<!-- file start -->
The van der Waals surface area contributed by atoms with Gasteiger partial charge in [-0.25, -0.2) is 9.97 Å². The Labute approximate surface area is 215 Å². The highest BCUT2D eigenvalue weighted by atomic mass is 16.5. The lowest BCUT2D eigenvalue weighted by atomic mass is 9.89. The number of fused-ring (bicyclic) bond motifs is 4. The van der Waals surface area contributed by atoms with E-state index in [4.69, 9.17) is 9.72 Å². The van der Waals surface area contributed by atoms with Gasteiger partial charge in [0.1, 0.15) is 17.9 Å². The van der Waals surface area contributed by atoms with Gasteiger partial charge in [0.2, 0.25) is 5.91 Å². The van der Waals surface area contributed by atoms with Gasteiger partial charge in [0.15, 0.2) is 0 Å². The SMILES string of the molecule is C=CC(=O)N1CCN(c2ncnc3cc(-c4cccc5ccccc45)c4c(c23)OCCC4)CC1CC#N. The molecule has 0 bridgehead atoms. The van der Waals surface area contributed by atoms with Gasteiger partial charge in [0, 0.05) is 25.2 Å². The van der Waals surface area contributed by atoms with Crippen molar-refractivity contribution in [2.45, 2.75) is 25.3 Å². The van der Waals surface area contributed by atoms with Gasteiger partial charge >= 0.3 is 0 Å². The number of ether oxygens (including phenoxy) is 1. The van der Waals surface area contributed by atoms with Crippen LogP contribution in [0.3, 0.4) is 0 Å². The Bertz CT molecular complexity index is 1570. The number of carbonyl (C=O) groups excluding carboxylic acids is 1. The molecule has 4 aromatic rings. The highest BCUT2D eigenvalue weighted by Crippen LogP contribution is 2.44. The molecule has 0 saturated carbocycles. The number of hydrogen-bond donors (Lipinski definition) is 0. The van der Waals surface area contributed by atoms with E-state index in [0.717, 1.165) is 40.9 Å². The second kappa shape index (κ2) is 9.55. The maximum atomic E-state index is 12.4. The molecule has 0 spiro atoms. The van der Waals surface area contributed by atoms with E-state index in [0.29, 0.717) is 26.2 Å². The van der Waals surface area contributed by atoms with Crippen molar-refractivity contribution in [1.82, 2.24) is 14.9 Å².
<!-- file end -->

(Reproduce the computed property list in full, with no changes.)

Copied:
The van der Waals surface area contributed by atoms with Gasteiger partial charge in [-0.25, -0.2) is 9.97 Å². The Labute approximate surface area is 215 Å². The highest BCUT2D eigenvalue weighted by atomic mass is 16.5. The lowest BCUT2D eigenvalue weighted by atomic mass is 9.89. The number of fused-ring (bicyclic) bond motifs is 4. The van der Waals surface area contributed by atoms with E-state index in [4.69, 9.17) is 9.72 Å². The van der Waals surface area contributed by atoms with Gasteiger partial charge in [0.1, 0.15) is 17.9 Å². The van der Waals surface area contributed by atoms with Gasteiger partial charge in [0.2, 0.25) is 5.91 Å². The van der Waals surface area contributed by atoms with Gasteiger partial charge in [0.15, 0.2) is 0 Å². The SMILES string of the molecule is C=CC(=O)N1CCN(c2ncnc3cc(-c4cccc5ccccc45)c4c(c23)OCCC4)CC1CC#N. The molecule has 0 bridgehead atoms. The van der Waals surface area contributed by atoms with Gasteiger partial charge in [0, 0.05) is 25.2 Å². The van der Waals surface area contributed by atoms with Crippen molar-refractivity contribution in [2.45, 2.75) is 25.3 Å². The van der Waals surface area contributed by atoms with Gasteiger partial charge >= 0.3 is 0 Å². The number of ether oxygens (including phenoxy) is 1. The van der Waals surface area contributed by atoms with Crippen LogP contribution in [0.3, 0.4) is 0 Å². The Bertz CT molecular complexity index is 1570. The number of carbonyl (C=O) groups excluding carboxylic acids is 1. The molecule has 4 aromatic rings. The highest BCUT2D eigenvalue weighted by Crippen LogP contribution is 2.44. The molecule has 0 saturated carbocycles. The number of hydrogen-bond donors (Lipinski definition) is 0. The van der Waals surface area contributed by atoms with E-state index in [0.717, 1.165) is 40.9 Å². The second kappa shape index (κ2) is 9.55. The maximum atomic E-state index is 12.4. The molecule has 0 spiro atoms. The van der Waals surface area contributed by atoms with E-state index in [0.29, 0.717) is 26.2 Å². The van der Waals surface area contributed by atoms with Crippen molar-refractivity contribution in [1.82, 2.24) is 14.9 Å².